Letter B

The Definition of BB

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BB

A type of steel round shot fired from air rifles. The name originated from the size of steel balls used in a shotgun of the same size (.177 caliber). In a 12 guage shotgun shell using BB size shot, there will be typically 90 BBs in a shell


19 Other Firearms Definitions You Need To Know


Speed Strip

A flat piece of rubber which holds revolver cartridges preparatory to loading them into the revolver's cylinder. Similar to a moon clip

Butt

The rear end of a rifle or shotgun. (The portion that rests against the shoulder.)

Backstrap

The rearmost surface of the grip on a handgun. the term originated with old pistols. The grips surrounded the frame, making the rearmost of the frame appear as a strap.

Touchmark

A craftsman's signature stamp, discretely placed to identify his work.

Feed Ramp

An inclined, polished area on a repeating firearm, just behind the chamber, that helps guide a cartridge into the chamber when pushed forward by the closing bolt or slide.

Ambi

Short for the word Ambidextrous. Meaning that a feature of a firearms can be used by either hand, for example ambi-safety, ambi slide catch or ambi mag release.

Obturation

The process of a bullet expanding under pressure to fit the bore of the firearm, or a cartridge case expanding under pressure to seal the chamber.

Marksman

A person who can shoot up to the mechanical capability of their weapon.

AE

Abbreviation for Arsenal Exchange or ArsenalExchange.com. Example in a sentence is "Have you seen the latest postings on AE?
AE is also the abreviation for Action Express. .50 Action Express (.50 AE) is a large caliber handgun cartridge. It was developed in 1988 by Evan Whildin of Action Arms.

Printing

Is when the outline of the concealed handgun may be discerned through the outer clothing.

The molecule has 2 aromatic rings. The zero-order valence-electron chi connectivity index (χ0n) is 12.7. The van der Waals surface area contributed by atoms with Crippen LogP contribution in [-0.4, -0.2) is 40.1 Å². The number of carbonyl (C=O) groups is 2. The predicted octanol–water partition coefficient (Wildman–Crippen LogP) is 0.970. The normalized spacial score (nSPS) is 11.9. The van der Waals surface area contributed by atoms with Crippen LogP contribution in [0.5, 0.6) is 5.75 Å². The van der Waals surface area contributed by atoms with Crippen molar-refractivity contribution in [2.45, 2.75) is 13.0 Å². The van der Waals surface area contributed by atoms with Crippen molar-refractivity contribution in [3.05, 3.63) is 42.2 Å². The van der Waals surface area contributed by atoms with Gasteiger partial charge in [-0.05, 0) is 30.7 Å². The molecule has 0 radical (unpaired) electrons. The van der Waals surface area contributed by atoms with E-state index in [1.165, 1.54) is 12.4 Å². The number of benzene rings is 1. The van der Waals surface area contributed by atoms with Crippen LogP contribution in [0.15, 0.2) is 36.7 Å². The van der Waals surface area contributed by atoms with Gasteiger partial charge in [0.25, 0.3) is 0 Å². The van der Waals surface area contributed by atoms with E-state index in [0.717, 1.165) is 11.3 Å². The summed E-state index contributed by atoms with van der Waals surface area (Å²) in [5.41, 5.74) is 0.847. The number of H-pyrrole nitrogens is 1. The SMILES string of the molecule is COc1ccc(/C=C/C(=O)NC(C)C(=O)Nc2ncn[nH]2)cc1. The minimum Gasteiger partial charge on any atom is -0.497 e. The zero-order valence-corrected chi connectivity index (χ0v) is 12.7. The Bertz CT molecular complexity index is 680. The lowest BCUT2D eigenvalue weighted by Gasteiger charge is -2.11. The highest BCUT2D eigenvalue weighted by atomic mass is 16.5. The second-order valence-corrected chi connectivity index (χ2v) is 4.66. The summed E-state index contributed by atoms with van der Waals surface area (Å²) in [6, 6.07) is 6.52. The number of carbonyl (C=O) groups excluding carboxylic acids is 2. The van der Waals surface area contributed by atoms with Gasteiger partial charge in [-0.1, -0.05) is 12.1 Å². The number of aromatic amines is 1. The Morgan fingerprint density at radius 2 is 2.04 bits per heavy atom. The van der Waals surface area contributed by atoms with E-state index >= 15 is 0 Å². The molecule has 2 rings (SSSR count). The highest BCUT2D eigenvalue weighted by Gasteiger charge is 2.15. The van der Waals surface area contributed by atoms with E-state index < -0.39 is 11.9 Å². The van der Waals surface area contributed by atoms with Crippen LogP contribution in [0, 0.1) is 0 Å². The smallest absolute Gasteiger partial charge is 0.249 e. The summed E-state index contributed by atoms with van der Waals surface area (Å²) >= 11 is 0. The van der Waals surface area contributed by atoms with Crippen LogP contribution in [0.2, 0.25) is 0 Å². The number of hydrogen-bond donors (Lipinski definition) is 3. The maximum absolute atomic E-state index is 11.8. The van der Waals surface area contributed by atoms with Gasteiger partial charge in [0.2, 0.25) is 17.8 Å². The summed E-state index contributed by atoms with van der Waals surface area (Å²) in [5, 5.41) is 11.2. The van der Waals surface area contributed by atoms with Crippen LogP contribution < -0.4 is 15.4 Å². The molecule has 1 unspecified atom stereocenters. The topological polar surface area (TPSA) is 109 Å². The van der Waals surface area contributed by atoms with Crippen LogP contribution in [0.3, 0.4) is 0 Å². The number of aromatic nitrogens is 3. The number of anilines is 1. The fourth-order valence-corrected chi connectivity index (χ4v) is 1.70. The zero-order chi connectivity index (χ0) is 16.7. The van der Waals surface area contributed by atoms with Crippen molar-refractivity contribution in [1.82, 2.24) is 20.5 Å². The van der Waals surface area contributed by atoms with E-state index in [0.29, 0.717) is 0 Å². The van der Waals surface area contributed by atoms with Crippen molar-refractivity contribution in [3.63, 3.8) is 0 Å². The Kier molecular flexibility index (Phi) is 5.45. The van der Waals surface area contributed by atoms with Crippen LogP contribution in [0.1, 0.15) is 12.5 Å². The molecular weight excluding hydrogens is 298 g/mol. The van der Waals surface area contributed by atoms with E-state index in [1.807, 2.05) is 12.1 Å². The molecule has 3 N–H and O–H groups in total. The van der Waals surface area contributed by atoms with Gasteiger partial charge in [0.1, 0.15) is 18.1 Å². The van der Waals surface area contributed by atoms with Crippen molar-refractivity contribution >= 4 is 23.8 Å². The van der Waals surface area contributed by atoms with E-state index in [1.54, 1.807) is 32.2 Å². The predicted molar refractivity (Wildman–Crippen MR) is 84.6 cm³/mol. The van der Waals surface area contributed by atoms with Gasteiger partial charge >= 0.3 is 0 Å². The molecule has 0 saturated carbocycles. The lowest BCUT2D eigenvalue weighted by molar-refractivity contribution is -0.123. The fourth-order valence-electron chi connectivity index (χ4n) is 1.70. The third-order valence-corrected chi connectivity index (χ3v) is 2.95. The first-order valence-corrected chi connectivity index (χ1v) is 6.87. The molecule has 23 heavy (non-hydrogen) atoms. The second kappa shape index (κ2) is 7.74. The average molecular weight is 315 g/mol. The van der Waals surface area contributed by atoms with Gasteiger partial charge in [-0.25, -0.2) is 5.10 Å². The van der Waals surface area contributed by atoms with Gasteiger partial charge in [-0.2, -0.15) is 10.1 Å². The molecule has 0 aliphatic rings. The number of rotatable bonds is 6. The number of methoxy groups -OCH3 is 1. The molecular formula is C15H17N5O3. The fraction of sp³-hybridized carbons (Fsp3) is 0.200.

Double Feed

A malfunction in which the spent case fails to eject from a semi-automatic firearm and blocks the chamber. As the fresh round is brought forward it cannot enter the chamber. It is cleared by stripping the magazine from the gun, racking the slide several times to eject the spent case, and then reloading.

Blank

A type of cartridge for a firearm that contains gunpowder but no bullet or shot. When fired, the blank makes a flash and an explosive sound (report). Blanks are often used for simulation (such as in historical reenactments, theatre and movie special effects), training, and for signaling (see starting pistol). Blank cartridges differ from dummy cartridges and snap caps, which are used for training or function testing firearms; these contain no primer or gunpowder, and are inert.

Folding Stock

A long gun stock that may be doubled over for conveniently compact storage.

Gas Vent

A passage built into a firearm to allow the safe conduct of unexpected gas, as from a pierced primer, to minimize damage both to the gun and to the shooter.

Improvised Firearm

A firearm manufactured by someone who is not a regular maker of firearms.

Telescopic Sight

An optical sight, offering some magnification, often variable, with some kind of adjustable aiming grid inside (a reticle), which when mounted on a firearm, usually a rifle, makes sighting easier.

Iron Sights

The mechanical sighting system which usually comes with the firearm made of metal with no optics.

Under Barrel

The bottom barrel on an Over/Under shotgun.

Forcing Cone

In a shotgun barrel, A tapered area a few inches from the breech end, providing a transition between the chamber (approximately the diameter of the outside of a shotgun shell) to the bore proper (approximately the diameter of the inside of a shotgun shell). The forcing cone provides the transition between the exterior and the interior diameters of the cartridge. Older shotguns usually have more abrupt forcing cones suitable for then-current thick-walled paper shells with fibre wads. Newer shotguns usually have more gradual, longer forcing cones suitable for thinner modern plastic shells with obturating plastic shot-cup wads.